• Opponents of parent trigger say there are already mechanisms in place to intervene in such a situation: school accountability committees, PTAs and other groups of involved parents, school-community decision making teams or school-based community involvement committees, and local school boards. They say parents may not be aware of the changes schools have already made. Some opponents raise concerns that corporate charter school operators are using the trigger laws to expand their business.

• Funding for many of the “parent trigger” initiatives comes from wealthy philanthropists, policymakers, and think tanks that support charter school expansion.

• Parent trigger laws are key elements in the agendas of two controversial organizations: the American Legislative Exchange Council (ALEC) and the Heartland Institute. Both are funded by the ultra-right wing Koch Brothers, well known for their efforts to privatize schools and end public sector unions.

• The California trigger law was based on ideas of Ben Austin of Green Dot Public Schools, a charter school company.

• Austin later formed Parent Revolution to promote parent trigger laws across the country, backed by big money from the Walton Family Foundation (think Wal-Mart), which spends millions to promote the privatization of public schools.

• Many parents, educators, and others say parent trigger laws are being misused to promote the growth of charter schools. 

• A January 2011 Los Angeles Times editorial concluded that the “Parent trigger must not become a means for private charter groups to get free school buildings through secret proceedings.”


• Education policy expert Diane Ravitch is a former charter school promoter and education advisor to President George W. Bush. She now speaks against charter schools, and against parent triggers. At the American Federation of Teachers convention in 2012, Ravitch said, “Earlier this spring, Florida parents and teachers joined to defeat the Parent Trigger law. They recognized that the purpose of the Parent Trigger was to trick unsuspecting parents into turning more public schools over to for-profit charter chains. I call it the “parent tricker” law.

• Not a single parent organization in Florida would stand with legislators who were pushing for parent triggers and in the end the proposals were defeated.  Instead, parents united with teachers to fight for proven education reforms.

• Parent trigger laws distract people from the real issue: making public education a priority.  Elected officials need to provide students and teachers with the tools and resources they need to succeed.

• Parents in other communities have tried the parent trigger, and it has misfired.  That’s because there is no silver bullet solution to fixing our schools.  We can’t afford to risk our children’s future—we need to work together to find sustainable solutions that work now and in the future.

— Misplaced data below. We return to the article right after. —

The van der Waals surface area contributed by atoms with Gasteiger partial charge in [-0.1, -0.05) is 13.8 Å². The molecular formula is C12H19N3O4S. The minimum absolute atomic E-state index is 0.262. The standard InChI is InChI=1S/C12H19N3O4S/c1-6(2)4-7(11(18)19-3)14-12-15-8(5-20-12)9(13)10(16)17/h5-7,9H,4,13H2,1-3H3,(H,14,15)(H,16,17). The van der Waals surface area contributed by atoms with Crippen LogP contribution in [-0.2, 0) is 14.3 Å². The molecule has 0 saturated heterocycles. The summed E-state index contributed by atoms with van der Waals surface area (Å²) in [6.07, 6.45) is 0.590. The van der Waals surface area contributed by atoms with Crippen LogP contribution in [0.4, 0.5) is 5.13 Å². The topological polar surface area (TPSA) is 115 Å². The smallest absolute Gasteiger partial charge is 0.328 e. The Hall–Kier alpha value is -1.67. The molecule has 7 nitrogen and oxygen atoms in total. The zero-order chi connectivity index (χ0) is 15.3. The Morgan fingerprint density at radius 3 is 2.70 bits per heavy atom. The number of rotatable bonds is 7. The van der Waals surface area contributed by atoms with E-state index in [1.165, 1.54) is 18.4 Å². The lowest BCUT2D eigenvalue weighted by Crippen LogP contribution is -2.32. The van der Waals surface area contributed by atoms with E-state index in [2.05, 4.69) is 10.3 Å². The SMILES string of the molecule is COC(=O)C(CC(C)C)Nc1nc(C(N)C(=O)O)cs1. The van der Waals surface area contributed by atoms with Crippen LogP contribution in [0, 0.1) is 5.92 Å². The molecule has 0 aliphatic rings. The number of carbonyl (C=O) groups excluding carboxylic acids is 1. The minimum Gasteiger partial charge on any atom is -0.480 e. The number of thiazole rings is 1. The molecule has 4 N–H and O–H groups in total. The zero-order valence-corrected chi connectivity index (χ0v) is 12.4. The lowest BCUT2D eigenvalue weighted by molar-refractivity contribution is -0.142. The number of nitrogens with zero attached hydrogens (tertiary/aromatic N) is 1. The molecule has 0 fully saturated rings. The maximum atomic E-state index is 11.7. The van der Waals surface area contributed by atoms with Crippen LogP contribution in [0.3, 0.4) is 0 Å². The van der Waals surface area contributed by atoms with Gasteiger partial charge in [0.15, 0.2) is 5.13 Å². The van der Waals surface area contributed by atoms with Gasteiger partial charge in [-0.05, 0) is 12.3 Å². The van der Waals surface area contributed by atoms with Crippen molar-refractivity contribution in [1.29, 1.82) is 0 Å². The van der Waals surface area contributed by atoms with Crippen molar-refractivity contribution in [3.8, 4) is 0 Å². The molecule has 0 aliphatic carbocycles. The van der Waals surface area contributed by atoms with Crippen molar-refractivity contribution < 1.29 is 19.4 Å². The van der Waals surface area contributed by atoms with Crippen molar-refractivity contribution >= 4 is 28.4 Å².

Real parent engagement - real reform

• MEA-MFT members and public school teachers nationwide care about their students, and are deeply committed to improving public education for all children. 


• Those of us who spend our days in America’s public schools—not on movie sets—know that we are all accountable for student success. This includes educators, parents, and elected officials.  When we work together, students succeed. 


• Fictionalized accounts that pit parents against school employees may make an interesting story line and haul in the bucks at the box office, but they don’t reflect the on-the-ground reality. 


• Educators and parents are on the same team—we’re all accountable for student success and need to be a united front, putting students at the center of reform. For educators, that means reaching and motivating every student.  For parents, that means instilling values of respect, responsibility and a love of learning.  And for elected officials, it means providing students and teachers with the tools and resources they need to get the job done.


• Instead of false promises like parent triggers, we need sustainable solutions.  It’s time to make smart investments: small classes, early childhood education, up-to-date textbooks and computers, and classes like history, art, PE and music.


• The research is clear: parent and community involvement creates higher academic performance and school improvement. Students with an engaged school community tend to earn higher grades, have better attendance, greater motivation to succeed, and are less likely to drop out of school.

• Our challenge and commitment is to figure out how to share and replicate ideas and programs that work to improve student learning and strengthen communities.

Union-led parent partnership solutions

• "Won't Back Down," like "Waiting for Superman," portrays teachers unions as stopping school improvement efforts. That's not true.


• In fact, MEA-MFT and our national affiliates have led the effort to improve schools for over a hundred years.

• NEA’s Priority Schools Campaign has many success stories of union-led parent/teacher collaboration.  AFT also has success stories.